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MTA Fare Increase

October 23, 1994

Franklin White's commentary, "Transit Can't Think Short Term" (Oct. 14), is patently absurd. He claims that raising bus fares and abolishing monthly passes will relieve gridlocked streets and freeways. The Metropolitan Transportation Authority board's decision to do just that prompted me to buy an old junk car last month after depending solely on the bus system for the past five years.

If the gridlock I have been experiencing as a born-again driver is an improvement, it must have been horrendous when the monthly passes kept me riding the buses. Perhaps the MTA board, using White's unusual logic, should raise the bus fare to $20 a ride to make traffic congestion a thing of the past.

It probably hasn't occurred to White and the MTA board that payment of their bloated salaries and perks, construction of their lavish new headquarters building, and insistence on subway construction rather than surface or elevated rail are the real drains on our transit system.

The accompanying piece by Bill Crowfoot, Bill Tan and Eric Toro is correct that we need both bus and rail. Their fallacy is in buying into the nightmare of the obscenely expensive Red Line. For what we have already sunk into that boondoggle, we could have created a functioning regional rail system based on the rights of way still extant from our dear departed Pacific Electric system.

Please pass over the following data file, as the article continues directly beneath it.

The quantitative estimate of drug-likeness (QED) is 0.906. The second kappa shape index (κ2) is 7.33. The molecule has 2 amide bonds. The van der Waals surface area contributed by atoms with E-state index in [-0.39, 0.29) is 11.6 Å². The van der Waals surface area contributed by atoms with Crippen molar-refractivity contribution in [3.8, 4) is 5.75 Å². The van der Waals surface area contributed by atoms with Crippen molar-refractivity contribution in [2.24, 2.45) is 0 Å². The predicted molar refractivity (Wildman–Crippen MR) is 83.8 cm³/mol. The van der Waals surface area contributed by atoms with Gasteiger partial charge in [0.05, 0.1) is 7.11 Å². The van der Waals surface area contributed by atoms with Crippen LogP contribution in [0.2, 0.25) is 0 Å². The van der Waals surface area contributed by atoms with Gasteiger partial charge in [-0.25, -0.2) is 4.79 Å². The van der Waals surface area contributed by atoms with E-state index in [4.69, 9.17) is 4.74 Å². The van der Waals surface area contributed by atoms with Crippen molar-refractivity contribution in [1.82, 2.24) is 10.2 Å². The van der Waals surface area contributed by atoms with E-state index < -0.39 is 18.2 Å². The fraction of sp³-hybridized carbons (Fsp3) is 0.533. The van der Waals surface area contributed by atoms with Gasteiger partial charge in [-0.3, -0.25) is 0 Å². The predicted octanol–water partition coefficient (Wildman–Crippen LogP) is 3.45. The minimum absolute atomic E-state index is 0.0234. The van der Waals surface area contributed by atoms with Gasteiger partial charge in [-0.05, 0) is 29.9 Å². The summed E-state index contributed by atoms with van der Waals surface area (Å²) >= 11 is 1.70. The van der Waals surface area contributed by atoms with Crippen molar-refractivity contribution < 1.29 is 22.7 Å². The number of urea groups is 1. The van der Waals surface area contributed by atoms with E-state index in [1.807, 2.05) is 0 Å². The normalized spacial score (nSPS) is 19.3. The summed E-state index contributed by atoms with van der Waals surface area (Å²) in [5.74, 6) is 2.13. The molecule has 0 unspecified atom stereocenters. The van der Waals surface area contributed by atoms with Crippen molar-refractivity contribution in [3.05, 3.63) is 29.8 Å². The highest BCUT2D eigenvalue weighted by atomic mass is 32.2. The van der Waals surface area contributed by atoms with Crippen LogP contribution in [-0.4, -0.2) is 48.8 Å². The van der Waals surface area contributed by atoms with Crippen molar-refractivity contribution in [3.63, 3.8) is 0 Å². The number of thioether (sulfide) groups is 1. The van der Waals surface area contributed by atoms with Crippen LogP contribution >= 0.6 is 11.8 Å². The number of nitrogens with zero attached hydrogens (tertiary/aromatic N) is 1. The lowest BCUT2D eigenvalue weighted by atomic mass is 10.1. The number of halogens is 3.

In order for public transit to thrive in Los Angeles, be it bus and/or rail, it must be affordable, run frequently and operate 24 hours a day, seven days a week. In order to get there from here we need to pass Proposition 185 for a modest gasoline tax to improve transportation alternatives and establish a directly elected MTA board whose members would have their driver's licenses suspended for their terms of office.


Los Angeles

* As a former public affairs manager for the MTA, I participated in numerous hearings and community meetings where the public was invited to give input for rail systems in the County of Los Angeles. Many of the participants were active bus riders who supported the construction of rail lines.

Now, with the courts toying with the bus fare-increase issue, it seems the support to rid the county of gridlock has vanished, especially by bus riders--of all ethnic groups--who once looked forward to viable alternatives to driving or owning a vehicle.

White is right! If we don't raise rates now--just to catch up--rich and poor will suffer from the resulting gridlock. We must go forward in using these monies to enhance bus service and complete the construction of the Metro Green Line, Red Line and the Pasadena Blue Line.


San Gabriel

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